The U.S. Environmental Protection Agency is working to clean up 15,000 gallons of spilled mineral oil from an OG&E transformer that exploded at a utility substation on Cavanaugh Road in Fort Smith Saturday (June 1), said Jeff Turner, Sebastian County emergency manager.
Oil spilled into Massard Creek in Oklahoma and flowed nearly 200 yards into Arkansas before crews stopped the downstream flow, said Adam Adams, the EPA's on-scene coordinator.
"There is a significant amount that did leak off [OG&E] property and we are taking measures with the EPA as well as within our company to contain that," said Rob Ratley, with OG&E Energy Corporation.
Adams said cleanup can take anywhere from two days to two weeks. First, workers stopped the source, he said.
"What we're doing currently right now, this noise you hear in the background, is vacuum trucks that are collecting some of the product that we have trapped," explained Don Edgington, the emergency cleanup manager on site. "We've put booms and a variety of other types of devices out so that we can collect the oil."
Adams said in some locations the agency uses vacuum trucks to drain the liquids off the surface of the water and into the truck. The skimmer also does the same thing, Adams said.
The cause of the transformer fracture is still under investigation, Adams said.
Nearby residents and businesses have not been notified because the mineral oil is not toxic and does not pose any health risks, Adams said.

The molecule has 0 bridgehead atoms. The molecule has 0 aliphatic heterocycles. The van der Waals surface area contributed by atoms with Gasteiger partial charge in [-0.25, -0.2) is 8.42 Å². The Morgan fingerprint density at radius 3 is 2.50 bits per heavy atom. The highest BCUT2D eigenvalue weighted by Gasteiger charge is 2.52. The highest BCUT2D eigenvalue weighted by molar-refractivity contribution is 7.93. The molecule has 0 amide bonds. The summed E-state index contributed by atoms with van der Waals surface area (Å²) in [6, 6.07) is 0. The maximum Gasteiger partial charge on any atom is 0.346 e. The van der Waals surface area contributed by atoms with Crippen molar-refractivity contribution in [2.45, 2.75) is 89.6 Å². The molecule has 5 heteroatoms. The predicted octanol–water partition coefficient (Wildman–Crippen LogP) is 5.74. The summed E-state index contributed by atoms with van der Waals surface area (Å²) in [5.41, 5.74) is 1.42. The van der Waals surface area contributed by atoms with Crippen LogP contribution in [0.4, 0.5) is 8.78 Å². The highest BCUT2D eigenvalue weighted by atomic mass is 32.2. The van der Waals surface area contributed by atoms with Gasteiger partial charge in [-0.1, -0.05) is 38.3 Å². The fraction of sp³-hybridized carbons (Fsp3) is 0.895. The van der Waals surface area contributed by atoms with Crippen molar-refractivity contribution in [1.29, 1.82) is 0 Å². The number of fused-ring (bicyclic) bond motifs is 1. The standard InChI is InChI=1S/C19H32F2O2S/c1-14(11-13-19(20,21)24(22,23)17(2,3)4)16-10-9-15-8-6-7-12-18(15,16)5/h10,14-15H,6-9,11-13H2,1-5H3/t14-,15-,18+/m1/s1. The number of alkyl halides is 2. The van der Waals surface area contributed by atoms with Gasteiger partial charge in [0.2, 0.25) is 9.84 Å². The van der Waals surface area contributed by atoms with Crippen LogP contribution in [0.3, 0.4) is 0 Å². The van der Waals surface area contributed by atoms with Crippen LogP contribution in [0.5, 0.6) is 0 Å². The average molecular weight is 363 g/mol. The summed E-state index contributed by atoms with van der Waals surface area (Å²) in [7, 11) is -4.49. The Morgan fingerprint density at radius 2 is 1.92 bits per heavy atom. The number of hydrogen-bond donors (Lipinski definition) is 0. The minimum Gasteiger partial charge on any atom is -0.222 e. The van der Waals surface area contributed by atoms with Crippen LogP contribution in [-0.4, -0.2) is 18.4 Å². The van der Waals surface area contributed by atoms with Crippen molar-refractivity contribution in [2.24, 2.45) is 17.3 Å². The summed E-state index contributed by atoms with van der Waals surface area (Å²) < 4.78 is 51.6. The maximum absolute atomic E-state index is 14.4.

"It is not hazordous and non-toxic, yet it doesn't belong outside the transformer in creeks or in property and we realize that," Ratley said. "We want to take proactive measures."
However, some neighbors told 5NEWS they were frustrated they had not been notified that the spill happened.
"My main concern was that I saw all of the men working over there and I really didn't know what was going on," explained Fran Blankinship who lives just up the road from the creek. "They were hauling out white bags and cleaning."
Adams said neighbors should not be worried about the spill causing them any sort of health problems or property damage.
"Through our assessments yesterday and throughout this morning, we have found no impacts to private homes," Adams said. "We haven't found any drinking water impacts. We haven't found any impacts outside of just the normal drainage pathway."
The EPA hopes to have the spill cleaned up by the end of the week, Adams said.